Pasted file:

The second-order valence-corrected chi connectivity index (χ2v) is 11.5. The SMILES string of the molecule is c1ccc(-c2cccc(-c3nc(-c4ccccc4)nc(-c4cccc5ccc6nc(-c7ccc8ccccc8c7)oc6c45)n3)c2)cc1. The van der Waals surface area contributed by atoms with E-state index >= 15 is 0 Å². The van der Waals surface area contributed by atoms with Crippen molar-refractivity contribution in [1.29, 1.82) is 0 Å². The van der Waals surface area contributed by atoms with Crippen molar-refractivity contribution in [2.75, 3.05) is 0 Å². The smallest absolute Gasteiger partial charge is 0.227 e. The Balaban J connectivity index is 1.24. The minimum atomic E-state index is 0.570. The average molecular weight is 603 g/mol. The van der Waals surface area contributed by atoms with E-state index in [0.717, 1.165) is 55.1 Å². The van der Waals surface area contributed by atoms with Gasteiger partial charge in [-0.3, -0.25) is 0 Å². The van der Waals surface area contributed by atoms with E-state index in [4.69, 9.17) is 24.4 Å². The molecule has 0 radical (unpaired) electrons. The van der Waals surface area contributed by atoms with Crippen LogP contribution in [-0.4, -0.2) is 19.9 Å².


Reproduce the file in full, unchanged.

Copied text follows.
The second-order valence-corrected chi connectivity index (χ2v) is 11.5. The SMILES string of the molecule is c1ccc(-c2cccc(-c3nc(-c4ccccc4)nc(-c4cccc5ccc6nc(-c7ccc8ccccc8c7)oc6c45)n3)c2)cc1. The van der Waals surface area contributed by atoms with E-state index >= 15 is 0 Å². The van der Waals surface area contributed by atoms with Crippen molar-refractivity contribution in [1.29, 1.82) is 0 Å². The van der Waals surface area contributed by atoms with Crippen molar-refractivity contribution in [2.75, 3.05) is 0 Å². The smallest absolute Gasteiger partial charge is 0.227 e. The Balaban J connectivity index is 1.24. The minimum atomic E-state index is 0.570. The average molecular weight is 603 g/mol. The van der Waals surface area contributed by atoms with E-state index in [0.717, 1.165) is 55.1 Å². The van der Waals surface area contributed by atoms with Gasteiger partial charge in [-0.3, -0.25) is 0 Å². The van der Waals surface area contributed by atoms with E-state index in [4.69, 9.17) is 24.4 Å². The molecule has 0 radical (unpaired) electrons. The van der Waals surface area contributed by atoms with Crippen LogP contribution in [-0.4, -0.2) is 19.9 Å².